Allegations of Accounting Schemes and Material Misstatements Survive Motion to Dismiss
Collins & Aikman Corp. v. Stockman, Civ. No. 07-265-SLR-LPS (D. Del. May 20, 2009)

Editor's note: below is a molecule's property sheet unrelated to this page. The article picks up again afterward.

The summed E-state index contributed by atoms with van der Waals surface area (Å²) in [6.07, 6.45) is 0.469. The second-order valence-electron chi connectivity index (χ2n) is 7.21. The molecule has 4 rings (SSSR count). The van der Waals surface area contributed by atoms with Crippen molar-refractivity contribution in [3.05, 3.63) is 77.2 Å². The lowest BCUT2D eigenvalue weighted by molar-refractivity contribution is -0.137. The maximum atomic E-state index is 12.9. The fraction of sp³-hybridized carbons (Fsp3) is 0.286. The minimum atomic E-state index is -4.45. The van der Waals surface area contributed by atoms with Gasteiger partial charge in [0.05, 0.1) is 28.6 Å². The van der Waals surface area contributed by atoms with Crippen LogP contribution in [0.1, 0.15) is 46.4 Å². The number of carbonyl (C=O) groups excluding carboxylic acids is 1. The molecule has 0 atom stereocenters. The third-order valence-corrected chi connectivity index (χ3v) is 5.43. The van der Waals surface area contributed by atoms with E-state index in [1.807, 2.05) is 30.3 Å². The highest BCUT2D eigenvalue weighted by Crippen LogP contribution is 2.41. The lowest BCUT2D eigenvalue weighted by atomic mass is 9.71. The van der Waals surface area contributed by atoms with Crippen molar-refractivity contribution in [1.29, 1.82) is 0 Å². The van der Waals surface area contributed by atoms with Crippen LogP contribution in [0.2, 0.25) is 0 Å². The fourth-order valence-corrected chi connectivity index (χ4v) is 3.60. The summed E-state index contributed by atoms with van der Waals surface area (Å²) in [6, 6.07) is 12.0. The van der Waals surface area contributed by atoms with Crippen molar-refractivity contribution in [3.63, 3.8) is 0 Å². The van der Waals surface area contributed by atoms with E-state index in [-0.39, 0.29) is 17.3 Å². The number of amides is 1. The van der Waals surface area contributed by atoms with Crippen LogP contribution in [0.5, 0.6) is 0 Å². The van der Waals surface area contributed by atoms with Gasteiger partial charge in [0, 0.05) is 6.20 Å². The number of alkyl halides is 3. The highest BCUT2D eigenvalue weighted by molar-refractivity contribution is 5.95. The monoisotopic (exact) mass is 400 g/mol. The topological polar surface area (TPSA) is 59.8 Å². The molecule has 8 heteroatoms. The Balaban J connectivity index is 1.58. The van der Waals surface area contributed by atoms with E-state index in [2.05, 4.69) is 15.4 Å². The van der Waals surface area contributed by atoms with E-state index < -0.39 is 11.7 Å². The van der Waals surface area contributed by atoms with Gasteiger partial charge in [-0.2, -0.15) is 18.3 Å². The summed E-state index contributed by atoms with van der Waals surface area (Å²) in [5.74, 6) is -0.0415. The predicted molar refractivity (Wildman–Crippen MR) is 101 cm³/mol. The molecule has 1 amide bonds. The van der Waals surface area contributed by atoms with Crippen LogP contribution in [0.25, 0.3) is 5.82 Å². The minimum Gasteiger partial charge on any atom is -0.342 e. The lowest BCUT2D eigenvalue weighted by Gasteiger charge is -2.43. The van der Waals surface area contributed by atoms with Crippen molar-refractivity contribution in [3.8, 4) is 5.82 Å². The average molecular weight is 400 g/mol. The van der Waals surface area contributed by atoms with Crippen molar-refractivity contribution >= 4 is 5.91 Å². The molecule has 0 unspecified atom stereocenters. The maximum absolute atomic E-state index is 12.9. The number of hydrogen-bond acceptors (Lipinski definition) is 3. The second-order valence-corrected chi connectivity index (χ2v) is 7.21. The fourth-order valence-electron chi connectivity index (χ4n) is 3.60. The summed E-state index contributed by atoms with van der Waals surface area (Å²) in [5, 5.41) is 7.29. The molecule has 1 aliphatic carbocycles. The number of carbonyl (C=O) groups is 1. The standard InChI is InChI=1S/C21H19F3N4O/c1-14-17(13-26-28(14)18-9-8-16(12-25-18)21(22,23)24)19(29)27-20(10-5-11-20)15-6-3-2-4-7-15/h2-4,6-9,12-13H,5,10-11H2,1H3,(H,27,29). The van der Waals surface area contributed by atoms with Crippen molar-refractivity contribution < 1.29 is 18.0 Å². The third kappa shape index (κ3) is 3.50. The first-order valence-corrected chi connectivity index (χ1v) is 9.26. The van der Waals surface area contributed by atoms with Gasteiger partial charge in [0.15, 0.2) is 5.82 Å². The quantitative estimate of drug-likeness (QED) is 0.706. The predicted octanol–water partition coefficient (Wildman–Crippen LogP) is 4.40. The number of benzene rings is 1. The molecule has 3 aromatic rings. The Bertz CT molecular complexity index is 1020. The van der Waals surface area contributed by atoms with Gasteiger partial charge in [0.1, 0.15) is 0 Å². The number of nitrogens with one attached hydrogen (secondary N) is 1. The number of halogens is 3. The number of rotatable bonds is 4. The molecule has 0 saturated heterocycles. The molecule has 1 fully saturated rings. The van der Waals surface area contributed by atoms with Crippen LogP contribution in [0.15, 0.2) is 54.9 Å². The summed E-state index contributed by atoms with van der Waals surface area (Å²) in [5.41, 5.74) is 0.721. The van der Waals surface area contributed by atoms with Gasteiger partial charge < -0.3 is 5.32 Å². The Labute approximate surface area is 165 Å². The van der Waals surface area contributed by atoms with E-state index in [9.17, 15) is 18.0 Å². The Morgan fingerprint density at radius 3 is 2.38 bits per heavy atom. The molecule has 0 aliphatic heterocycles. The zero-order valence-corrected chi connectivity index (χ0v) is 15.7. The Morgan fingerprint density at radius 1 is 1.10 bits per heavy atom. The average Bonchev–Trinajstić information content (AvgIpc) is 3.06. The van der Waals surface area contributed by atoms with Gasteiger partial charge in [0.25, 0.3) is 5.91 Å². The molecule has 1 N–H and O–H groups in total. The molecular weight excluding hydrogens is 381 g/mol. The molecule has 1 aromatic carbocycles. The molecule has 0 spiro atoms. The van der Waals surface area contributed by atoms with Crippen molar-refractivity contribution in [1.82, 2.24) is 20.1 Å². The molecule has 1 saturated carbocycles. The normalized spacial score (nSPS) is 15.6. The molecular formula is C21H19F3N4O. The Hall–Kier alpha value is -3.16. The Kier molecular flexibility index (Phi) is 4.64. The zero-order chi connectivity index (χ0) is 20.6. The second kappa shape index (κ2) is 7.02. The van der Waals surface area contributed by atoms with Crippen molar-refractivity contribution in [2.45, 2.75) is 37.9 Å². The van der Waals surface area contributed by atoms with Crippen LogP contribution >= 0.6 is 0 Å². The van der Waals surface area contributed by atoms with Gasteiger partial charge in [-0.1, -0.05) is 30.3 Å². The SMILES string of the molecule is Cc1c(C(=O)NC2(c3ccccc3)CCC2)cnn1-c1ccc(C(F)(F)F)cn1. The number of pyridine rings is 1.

Magistrate Judge Leonard P. Stark considered the plaintiffs’ state law claims of breach of fiduciary duty and denied the defendants’ motion to dismiss these claims against certain individual defendants. The complaint alleged that the individual defendants, each of whom were directors or officers of Collins & Aikman, owed “fiduciary duties of loyalty, good faith and care to the Company” and breached those duties “by orchestrating, encouraging or utilizing various accounting schemes . . . which materially misstated the financial condition of the Company.” The Court rejected the defendants’ argument that, with regard to the duty of care claims, C&A’s § 102(b)(7) exculpatory provision eliminated or limited personal liability. The Court took judicial notice of the exculpatory provision and found it inapplicable as the complaint alleged facts implicating breaches beyond that of due care.